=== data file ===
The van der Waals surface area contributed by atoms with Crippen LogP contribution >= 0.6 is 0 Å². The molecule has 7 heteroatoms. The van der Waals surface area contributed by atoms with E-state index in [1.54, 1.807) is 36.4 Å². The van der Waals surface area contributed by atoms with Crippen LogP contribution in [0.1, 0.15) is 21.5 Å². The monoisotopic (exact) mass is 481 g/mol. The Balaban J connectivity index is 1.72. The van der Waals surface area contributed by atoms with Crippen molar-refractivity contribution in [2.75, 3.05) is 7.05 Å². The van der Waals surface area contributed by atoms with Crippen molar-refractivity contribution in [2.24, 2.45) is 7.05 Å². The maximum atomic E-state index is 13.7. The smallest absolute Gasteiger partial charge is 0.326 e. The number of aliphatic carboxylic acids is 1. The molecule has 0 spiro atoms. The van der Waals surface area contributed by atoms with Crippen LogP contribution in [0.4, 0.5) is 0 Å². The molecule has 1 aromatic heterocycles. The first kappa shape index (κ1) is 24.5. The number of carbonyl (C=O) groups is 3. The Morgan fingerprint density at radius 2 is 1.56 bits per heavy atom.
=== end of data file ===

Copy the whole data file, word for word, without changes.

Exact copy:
The van der Waals surface area contributed by atoms with Crippen LogP contribution >= 0.6 is 0 Å². The molecule has 7 heteroatoms. The van der Waals surface area contributed by atoms with E-state index in [1.54, 1.807) is 36.4 Å². The van der Waals surface area contributed by atoms with Crippen LogP contribution in [0.1, 0.15) is 21.5 Å². The monoisotopic (exact) mass is 481 g/mol. The Balaban J connectivity index is 1.72. The van der Waals surface area contributed by atoms with Crippen molar-refractivity contribution in [2.75, 3.05) is 7.05 Å². The van der Waals surface area contributed by atoms with Crippen molar-refractivity contribution in [2.24, 2.45) is 7.05 Å². The maximum atomic E-state index is 13.7. The smallest absolute Gasteiger partial charge is 0.326 e. The number of aliphatic carboxylic acids is 1. The molecule has 0 spiro atoms. The van der Waals surface area contributed by atoms with Crippen LogP contribution in [0.4, 0.5) is 0 Å². The molecule has 1 aromatic heterocycles. The first kappa shape index (κ1) is 24.5. The number of carbonyl (C=O) groups is 3. The Morgan fingerprint density at radius 2 is 1.56 bits per heavy atom.